CBS Boss on the End of Mike & Molly, Showrunner Exit on The Good Wife, Diversity and More
CBS is bracing for a few primetime farewells: As expected, Mike & Molly will complete its run this year, while The Good Wife showrunners Robert and Michelle King are also exiting their show after seven seasons.
And those goodbyes could extend in May to a few more shows currently on the bubble, including Person of Interest and CSI: Cyber.
CBS Entertainment president Glenn Geller confirmed the Mike & Molly and Good Wife news on Tuesday at the Eye network’s portion of the Television Critics Association press tour.
It was the first time addressing the press for Geller, who replaced Nina Tassler as the network’s programming chief at the end of 2015. The exec, who has been with CBS for 14 years, called the transition “seamless.’
According to Geller, the Kings told the network some time ago that they’d depart Good Wife after this season to focus on other projects, including their new summer CBS series Brain Dead.
“Creators like to keep creating,” Geller said of their decision. “I think they’ve enjoyed working on the show and I think they are ready to move on.”
Geller said the Kings’ exit doesn’t spell the end of The Good Wife, however. Executive producer Craig Turk will remain, and a new showrunner could emerge from the show’s “deep bench” of writers on the show.
As for Mike & Molly, the show’s stars revealed on social media in December that the show’s upcoming 13-episode run would be its last, but CBS hadn’t confirmed the end until now.
“Fans will be very satisfied” with the finale, Geller said.
The end of Mike & Molly means the uber producer Chuck Lorre will only have two sitcoms left on CBS, The Big Bang Theory and Mom. Geller confirmed that the network has discussed new development with Lorre and Warner Bros. TV, but he wouldn’t comment on whether Lorre has pitched any ideas.
As for Person Of Interest, Geller said the show’s fate won’t be decided until its episodes air later this spring. And the network is also prepping for the future of NCIS without Michael Weatherly.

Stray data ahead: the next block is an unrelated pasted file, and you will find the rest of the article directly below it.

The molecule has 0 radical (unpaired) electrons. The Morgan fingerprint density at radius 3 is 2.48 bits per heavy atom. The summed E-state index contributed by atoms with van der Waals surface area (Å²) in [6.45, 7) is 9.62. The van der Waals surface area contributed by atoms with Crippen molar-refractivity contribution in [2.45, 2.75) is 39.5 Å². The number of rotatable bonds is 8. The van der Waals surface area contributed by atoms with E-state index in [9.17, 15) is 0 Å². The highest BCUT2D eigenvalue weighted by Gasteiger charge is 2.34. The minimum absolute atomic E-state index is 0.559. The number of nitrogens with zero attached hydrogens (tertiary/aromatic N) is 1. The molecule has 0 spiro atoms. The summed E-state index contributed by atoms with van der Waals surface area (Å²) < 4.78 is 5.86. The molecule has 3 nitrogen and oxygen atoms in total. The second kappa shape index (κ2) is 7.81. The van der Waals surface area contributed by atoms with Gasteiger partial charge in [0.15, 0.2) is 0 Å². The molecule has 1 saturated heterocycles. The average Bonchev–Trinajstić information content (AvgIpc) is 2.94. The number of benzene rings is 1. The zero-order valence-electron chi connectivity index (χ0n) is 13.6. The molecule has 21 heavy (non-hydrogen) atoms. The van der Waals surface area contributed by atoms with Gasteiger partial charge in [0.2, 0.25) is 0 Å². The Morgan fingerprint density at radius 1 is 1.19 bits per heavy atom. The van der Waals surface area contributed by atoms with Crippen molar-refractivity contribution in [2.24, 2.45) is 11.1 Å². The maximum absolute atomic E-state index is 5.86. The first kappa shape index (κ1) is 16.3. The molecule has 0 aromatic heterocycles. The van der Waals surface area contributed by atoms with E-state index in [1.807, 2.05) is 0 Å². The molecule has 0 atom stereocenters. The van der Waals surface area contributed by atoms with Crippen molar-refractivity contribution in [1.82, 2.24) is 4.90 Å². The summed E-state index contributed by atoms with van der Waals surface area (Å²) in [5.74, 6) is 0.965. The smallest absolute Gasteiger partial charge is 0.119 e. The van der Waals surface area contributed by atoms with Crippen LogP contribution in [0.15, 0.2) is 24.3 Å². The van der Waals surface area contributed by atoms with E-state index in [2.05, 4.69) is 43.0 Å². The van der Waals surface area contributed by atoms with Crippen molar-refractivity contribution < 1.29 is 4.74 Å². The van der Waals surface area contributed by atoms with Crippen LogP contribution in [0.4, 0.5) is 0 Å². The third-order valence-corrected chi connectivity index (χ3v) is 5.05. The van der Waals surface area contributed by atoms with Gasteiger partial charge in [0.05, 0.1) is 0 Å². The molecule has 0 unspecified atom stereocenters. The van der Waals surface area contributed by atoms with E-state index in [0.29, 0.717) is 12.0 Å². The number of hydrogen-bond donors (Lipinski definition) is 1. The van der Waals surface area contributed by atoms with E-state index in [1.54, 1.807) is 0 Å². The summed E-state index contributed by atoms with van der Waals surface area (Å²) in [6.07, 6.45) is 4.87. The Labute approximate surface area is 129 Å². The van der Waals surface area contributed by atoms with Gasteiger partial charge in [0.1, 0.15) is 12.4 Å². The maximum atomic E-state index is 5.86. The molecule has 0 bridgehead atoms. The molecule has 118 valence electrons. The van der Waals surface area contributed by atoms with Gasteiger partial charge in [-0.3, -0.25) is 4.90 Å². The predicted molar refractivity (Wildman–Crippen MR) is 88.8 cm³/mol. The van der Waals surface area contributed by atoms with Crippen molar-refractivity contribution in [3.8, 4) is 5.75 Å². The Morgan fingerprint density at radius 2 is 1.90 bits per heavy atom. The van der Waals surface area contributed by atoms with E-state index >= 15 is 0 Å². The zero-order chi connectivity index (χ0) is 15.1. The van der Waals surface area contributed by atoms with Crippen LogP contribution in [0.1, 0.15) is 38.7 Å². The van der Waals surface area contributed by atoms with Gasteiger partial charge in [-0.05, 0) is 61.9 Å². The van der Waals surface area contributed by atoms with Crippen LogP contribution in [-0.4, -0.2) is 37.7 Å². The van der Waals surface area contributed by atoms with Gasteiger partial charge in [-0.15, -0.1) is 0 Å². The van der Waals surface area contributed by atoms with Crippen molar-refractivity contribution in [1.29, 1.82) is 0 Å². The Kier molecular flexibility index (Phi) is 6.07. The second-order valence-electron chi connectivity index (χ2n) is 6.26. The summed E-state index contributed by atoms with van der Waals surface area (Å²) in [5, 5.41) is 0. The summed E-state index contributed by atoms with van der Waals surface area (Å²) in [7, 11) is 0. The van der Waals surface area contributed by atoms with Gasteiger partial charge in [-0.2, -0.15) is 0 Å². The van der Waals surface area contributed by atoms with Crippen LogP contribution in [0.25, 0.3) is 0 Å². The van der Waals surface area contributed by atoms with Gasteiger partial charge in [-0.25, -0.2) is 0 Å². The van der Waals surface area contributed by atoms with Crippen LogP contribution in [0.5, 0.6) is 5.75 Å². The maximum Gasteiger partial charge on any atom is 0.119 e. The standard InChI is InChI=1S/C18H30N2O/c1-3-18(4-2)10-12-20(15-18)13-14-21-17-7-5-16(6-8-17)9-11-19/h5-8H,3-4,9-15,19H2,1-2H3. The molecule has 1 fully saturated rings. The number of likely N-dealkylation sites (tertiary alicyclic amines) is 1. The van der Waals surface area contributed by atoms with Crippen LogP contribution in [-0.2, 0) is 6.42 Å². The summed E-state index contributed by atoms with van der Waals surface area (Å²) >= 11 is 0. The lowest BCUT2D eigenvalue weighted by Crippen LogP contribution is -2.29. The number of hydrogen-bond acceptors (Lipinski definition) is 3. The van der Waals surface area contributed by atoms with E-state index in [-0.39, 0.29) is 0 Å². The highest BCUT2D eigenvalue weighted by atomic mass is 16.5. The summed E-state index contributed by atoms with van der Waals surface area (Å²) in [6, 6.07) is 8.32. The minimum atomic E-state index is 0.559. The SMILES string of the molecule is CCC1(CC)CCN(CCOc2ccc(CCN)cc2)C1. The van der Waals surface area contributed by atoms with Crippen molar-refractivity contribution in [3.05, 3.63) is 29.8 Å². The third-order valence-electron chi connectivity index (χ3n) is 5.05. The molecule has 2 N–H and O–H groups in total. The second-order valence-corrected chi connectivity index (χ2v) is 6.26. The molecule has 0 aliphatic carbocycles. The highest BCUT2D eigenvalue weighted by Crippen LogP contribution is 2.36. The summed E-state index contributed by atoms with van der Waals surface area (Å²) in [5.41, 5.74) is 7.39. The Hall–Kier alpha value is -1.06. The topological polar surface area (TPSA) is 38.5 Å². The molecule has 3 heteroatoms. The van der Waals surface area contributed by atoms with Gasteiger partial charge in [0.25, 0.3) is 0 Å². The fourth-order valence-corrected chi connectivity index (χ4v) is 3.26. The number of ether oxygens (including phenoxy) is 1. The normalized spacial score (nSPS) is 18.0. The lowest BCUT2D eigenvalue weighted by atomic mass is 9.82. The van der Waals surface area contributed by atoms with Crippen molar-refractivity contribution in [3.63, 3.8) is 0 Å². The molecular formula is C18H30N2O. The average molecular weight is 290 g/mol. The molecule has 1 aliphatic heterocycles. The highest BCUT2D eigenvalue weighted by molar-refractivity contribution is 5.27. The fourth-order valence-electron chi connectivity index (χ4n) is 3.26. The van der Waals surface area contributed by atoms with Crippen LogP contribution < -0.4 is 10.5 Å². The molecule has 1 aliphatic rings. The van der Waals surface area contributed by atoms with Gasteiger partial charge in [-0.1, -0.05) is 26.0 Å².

CBS will try out CSI: Cyber on Wednesdays for two weeks this March before deciding whether it continues.
“It’s been in a tough spot, Sundays at 10 are not easy, especially in the fall with football,” Geller said. “We wanted to give it a shot on another night.”
Should CSI: Cyber return, it might be without star Ted Danson, who has signed on to star in an NBC comedy pilot with Kristen Bell.
Geller said the network isn’t actively involved in the development of the new Star Trek series, which CBS TV Studios is producing for CBS All Access. The premiere episode of Star Trek will air on CBS, but after that, it’s exclusive to the streaming service. Geller said the door is open to potentially air additional Star Trek episodes down the road in a second window, but nothing has been decided.
“It was always designed for the streaming service,” he said. “I’m thrilled we get to be a part of the launch. Maybe I’ll get the spinoff.”
Asked about diversity on CBS, as an openly gay man, Geller noted that he is diverse as well.
“I mentioned my husband earlier and talk about him publicly because I want to normalize my diversity,” he said. “I’m just a gay guy from Indiana who doesn’t play basketball. Now I’m the president of CBS Entertainment. Diversity at CBS is in front of the camera, behind the camera, in our offices. Can we do better? I think we are.”
Geller noted the diverse cast seen on new CBS shows Rush Hour and Criminal Minds: Beyond Borders.
“We have a lot of new series in development targeted with full African American or Latino casts,” he said. “We’re not casting color blind, we’re casting color conscious… I think it’s about being conscious of reflecting back on what America looks like. We’re making efforts every year to get more diverse. It’s good for business.”
With pilot season underway, Geller said he’s not “here to change the process,” but that “I’d love to bring my own sensibilities and point of view to it.” Shows in the works include a new sitcom starring Kevin James, who has a series commitment at CBS.
Geller also said CBS remains bullish on new The Late Show host Stephen Colbert, who will air a live episode after Super Bowl 50. “We want Stephen to be Stephen,” he said. “He is clearly the pre-eminent interviewer in late night. There is plenty of room in late night for different kinds of shows.”